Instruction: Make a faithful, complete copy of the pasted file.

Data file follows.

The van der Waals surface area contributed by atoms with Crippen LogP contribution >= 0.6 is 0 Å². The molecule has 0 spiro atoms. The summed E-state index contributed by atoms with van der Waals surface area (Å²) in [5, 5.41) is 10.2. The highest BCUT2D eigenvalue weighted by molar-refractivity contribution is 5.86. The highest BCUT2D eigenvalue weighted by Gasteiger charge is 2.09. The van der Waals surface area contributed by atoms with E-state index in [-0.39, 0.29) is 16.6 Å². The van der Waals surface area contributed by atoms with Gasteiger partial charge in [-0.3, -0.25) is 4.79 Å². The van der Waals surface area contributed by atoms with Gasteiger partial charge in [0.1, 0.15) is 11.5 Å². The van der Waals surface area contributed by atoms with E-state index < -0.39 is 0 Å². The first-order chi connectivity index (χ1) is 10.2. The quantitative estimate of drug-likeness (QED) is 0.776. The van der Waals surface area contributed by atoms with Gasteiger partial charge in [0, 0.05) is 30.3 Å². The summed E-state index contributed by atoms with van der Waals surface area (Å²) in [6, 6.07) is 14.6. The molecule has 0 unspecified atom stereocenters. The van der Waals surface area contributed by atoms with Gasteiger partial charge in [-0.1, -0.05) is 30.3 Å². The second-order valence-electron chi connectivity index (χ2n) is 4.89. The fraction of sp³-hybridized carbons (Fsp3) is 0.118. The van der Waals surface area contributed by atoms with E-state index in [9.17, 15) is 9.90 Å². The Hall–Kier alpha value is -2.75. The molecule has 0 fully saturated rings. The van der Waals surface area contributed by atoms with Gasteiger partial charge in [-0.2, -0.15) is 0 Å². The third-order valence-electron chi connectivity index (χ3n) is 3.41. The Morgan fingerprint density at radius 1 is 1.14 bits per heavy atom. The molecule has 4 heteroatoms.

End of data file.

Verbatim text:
The van der Waals surface area contributed by atoms with Crippen LogP contribution >= 0.6 is 0 Å². The molecule has 0 spiro atoms. The summed E-state index contributed by atoms with van der Waals surface area (Å²) in [5, 5.41) is 10.2. The highest BCUT2D eigenvalue weighted by molar-refractivity contribution is 5.86. The highest BCUT2D eigenvalue weighted by Gasteiger charge is 2.09. The van der Waals surface area contributed by atoms with E-state index in [-0.39, 0.29) is 16.6 Å². The van der Waals surface area contributed by atoms with Gasteiger partial charge in [-0.3, -0.25) is 4.79 Å². The van der Waals surface area contributed by atoms with Gasteiger partial charge in [0.1, 0.15) is 11.5 Å². The van der Waals surface area contributed by atoms with E-state index < -0.39 is 0 Å². The first-order chi connectivity index (χ1) is 10.2. The quantitative estimate of drug-likeness (QED) is 0.776. The van der Waals surface area contributed by atoms with Gasteiger partial charge in [0, 0.05) is 30.3 Å². The summed E-state index contributed by atoms with van der Waals surface area (Å²) in [6, 6.07) is 14.6. The molecule has 0 unspecified atom stereocenters. The van der Waals surface area contributed by atoms with Gasteiger partial charge in [-0.1, -0.05) is 30.3 Å². The second-order valence-electron chi connectivity index (χ2n) is 4.89. The fraction of sp³-hybridized carbons (Fsp3) is 0.118. The van der Waals surface area contributed by atoms with E-state index in [9.17, 15) is 9.90 Å². The Hall–Kier alpha value is -2.75. The molecule has 0 fully saturated rings. The van der Waals surface area contributed by atoms with Gasteiger partial charge in [-0.2, -0.15) is 0 Å². The third-order valence-electron chi connectivity index (χ3n) is 3.41. The Morgan fingerprint density at radius 1 is 1.14 bits per heavy atom. The molecule has 4 heteroatoms.